EXCLUSIVE: Conor Benn talks Olympic run, turning pro and dad Nigel
Amateur fighter Conor Benn has more pressure on him than most to succeed in the sport of boxing, after all his father is one of the greatest British boxers of all time in Nigel ‘The Dark Destroyer’ Benn.
At just 17 years of age, Conor seems to be level-headed enough to know he has a long way to go to reach anywhere near the level of his famous father and has his aspirations in check as he knuckles down to some hard graft at his home training facility in Australia.
The talented Benn’s initial dream is one all good young fighters should have, and that is to get big tournament experience and eventually go for gold at the pinnacle of the unpaid ranks – the Olympic Games.
Claiming a medal at such events creates that buzz of excitement around a fighter that can be a springboard to success, with Benn not content to live off his father’s name as Rio beckons in two years.
“Right now, I am training hardcore for those Olympics in Rio,” Benn exclusively told World Boxing News.
“I am aiming to represent Great Britain as this is my dream, but first, I want to try to get at least 50 amateur fights under my belt before that becomes a reality.
“I’d love to represent Team GB if they take me on, but if I don’t get a spot on the team, then I would hope to go to Rio with Barbados from my dad’s background.”
Being based in Australia could hurt Benn’s chances of being selected for Great Britain. However, the talented youngster says he’d have no problem relocating to the UK if the opportunity arose.
“GB is my first choice, though, and If there were a chance I could make the team, then I’d come back to England in the blink of an eye, but a lot has to happen before then.”
As Benn puts in the time to perfect his craft, the one thing his world champion dad has agreed on is to keep away from his boxing for the time being, which means the two won’t cross paths professionally, at least until he drops the vest and head guard.
“My dad doesn’t train me simply because of our father and son relationship,” explained Benn. “We like to keep our distance when it comes to the sport, but he was the one I looked up to when I was younger, and he gave me the inspiration for the sport.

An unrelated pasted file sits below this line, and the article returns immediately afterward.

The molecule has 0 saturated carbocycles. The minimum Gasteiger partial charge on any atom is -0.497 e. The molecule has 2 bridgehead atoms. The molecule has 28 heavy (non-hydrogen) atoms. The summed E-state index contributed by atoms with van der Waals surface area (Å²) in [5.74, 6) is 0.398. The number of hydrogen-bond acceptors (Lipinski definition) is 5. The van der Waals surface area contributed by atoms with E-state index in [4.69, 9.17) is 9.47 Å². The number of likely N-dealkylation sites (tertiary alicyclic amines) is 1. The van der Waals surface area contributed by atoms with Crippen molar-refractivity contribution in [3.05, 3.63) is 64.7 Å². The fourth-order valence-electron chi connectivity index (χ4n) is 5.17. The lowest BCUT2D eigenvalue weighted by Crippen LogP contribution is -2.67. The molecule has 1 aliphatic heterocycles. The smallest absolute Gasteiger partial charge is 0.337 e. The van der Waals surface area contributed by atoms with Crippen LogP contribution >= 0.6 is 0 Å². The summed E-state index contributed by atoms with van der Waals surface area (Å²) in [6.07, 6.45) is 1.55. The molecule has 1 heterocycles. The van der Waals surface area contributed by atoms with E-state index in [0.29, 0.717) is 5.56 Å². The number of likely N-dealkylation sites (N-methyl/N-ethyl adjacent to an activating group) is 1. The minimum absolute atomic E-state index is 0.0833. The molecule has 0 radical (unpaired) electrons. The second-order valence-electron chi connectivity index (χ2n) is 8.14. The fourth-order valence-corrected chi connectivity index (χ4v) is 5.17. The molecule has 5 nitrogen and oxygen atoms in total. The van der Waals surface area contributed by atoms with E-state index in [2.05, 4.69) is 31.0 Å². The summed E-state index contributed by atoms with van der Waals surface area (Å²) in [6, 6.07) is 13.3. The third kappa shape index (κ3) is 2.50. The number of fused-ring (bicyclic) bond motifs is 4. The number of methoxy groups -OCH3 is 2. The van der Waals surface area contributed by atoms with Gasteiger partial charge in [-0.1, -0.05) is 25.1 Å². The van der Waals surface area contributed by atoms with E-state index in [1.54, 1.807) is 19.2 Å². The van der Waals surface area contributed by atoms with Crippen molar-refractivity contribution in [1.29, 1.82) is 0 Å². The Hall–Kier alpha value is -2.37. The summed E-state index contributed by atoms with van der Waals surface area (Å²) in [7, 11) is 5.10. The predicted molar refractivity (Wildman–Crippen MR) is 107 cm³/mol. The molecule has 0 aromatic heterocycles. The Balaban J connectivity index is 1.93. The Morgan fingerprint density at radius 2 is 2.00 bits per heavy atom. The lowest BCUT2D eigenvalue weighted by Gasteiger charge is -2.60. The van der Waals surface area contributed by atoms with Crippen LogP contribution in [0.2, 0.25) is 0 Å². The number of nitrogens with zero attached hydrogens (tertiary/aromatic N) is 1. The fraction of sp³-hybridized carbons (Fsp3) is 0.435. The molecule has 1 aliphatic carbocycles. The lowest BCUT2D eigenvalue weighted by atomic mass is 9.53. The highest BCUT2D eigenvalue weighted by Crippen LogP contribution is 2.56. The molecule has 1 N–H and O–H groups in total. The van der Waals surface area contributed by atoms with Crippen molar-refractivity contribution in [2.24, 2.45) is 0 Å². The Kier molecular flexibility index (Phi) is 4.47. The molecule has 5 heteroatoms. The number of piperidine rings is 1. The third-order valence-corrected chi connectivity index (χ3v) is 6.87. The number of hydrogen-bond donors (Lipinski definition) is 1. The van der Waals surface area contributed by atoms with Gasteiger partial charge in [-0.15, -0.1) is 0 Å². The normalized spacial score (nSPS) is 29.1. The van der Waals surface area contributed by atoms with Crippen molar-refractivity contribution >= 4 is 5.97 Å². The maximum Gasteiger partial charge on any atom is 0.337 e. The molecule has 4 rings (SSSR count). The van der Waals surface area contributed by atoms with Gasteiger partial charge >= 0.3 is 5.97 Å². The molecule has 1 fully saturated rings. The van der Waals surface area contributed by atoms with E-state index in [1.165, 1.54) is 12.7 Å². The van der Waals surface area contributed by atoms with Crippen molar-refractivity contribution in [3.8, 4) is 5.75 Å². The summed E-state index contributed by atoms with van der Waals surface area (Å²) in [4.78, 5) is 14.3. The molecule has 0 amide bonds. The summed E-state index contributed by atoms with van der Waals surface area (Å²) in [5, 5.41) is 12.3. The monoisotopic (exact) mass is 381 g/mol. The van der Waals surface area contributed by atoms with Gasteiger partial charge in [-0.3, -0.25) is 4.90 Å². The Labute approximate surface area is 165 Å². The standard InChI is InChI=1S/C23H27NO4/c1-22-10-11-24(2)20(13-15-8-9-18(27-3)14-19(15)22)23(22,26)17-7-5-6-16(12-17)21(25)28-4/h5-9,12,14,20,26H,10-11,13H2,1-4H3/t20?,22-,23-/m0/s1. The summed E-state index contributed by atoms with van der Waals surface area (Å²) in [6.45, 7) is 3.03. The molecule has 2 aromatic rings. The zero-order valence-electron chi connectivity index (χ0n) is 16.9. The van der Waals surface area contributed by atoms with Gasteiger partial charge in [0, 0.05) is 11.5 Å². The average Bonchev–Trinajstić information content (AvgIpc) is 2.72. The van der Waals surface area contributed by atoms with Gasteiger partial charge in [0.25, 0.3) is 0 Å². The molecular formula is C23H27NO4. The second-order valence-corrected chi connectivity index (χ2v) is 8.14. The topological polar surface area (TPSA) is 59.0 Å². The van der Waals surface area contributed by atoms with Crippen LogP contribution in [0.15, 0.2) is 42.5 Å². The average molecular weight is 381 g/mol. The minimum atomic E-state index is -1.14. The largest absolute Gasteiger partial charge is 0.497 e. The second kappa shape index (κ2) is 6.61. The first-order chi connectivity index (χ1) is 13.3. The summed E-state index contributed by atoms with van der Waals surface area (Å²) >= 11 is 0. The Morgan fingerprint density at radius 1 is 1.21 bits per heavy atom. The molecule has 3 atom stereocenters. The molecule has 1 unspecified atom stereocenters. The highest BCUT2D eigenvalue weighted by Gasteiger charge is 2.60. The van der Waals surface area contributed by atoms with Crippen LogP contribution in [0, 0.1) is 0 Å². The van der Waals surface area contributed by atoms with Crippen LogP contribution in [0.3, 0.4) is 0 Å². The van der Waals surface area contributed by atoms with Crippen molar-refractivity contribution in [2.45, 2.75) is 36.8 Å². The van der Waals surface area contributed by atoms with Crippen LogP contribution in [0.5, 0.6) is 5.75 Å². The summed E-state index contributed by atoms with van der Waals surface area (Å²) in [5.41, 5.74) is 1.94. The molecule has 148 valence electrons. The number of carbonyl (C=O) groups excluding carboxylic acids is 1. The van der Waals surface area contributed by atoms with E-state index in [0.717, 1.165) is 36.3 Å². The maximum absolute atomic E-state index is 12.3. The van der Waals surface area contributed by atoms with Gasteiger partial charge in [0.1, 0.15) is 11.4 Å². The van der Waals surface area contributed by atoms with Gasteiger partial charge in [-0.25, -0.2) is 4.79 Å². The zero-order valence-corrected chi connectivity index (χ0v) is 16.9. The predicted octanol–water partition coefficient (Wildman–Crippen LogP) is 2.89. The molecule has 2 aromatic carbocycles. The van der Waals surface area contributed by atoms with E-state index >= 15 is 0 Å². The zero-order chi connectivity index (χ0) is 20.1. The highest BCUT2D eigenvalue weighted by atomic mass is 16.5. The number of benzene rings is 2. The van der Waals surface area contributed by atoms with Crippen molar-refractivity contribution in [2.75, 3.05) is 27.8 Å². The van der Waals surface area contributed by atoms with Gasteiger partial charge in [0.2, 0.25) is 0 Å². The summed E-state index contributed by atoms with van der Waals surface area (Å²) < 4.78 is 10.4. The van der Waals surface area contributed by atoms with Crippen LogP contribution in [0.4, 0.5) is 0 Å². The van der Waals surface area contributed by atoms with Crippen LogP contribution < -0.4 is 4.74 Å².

“As soon as I turn pro, my dad will be my cornerman and my manager.”
Despite his tender years, Benn has a single-mindedness regarding what he wants to get out of boxing, with the bright lights of the professional game, where his father made his own name, acknowledged as a big part of his future.
“I am planning on turning pro when I’m 20, so I have enough time to learn my trade and make it to the Olympics before I head into the pro ranks.
“I’m not a big fan of the amateur boxing style as when I get in the ring, I want to fight, and I don’t think there is enough time in three rounds to do what I have got to do.
“The professional side excites me, and when I do turn pro, I would love to work with Oscar De La Hoya and his Golden Boy Promotions. That would be great. But if not, obviously there are many other options, and maybe one day I can open a Big Bad Benn promotions with my dad, which is something we were only talking about recently.”
There is no doubt that the fledgling fighter has a good head on his shoulders, which he will certainly need as he attempts to make his way in what can be a cruel sport at times. Benn has focus and drives, which are traits that can be the basis of his future success, with the teenager rightly believing that having Nigel Benn as his dad will only serve as a help rather than a hindrance to his career.
CONOR BENN PRESSURE
“Sometimes I do feel pressure being Conor Benn, but then there are other times that I don’t as my dad achieved great things. I have to overcome that and be my own man. Yes, I have big shoes to fill and a big name to live up to, but if my dad says I can be better than he was, I trust his word.
“I know my dad never wanted me to box. But I have come to an age where it is my choice. He respects that and will support me all the way.
“I have got the power and the heart because, after all. I have got my dad in me. And I know he will keep me on the good side of the boxing industry and save me the heartache he had.”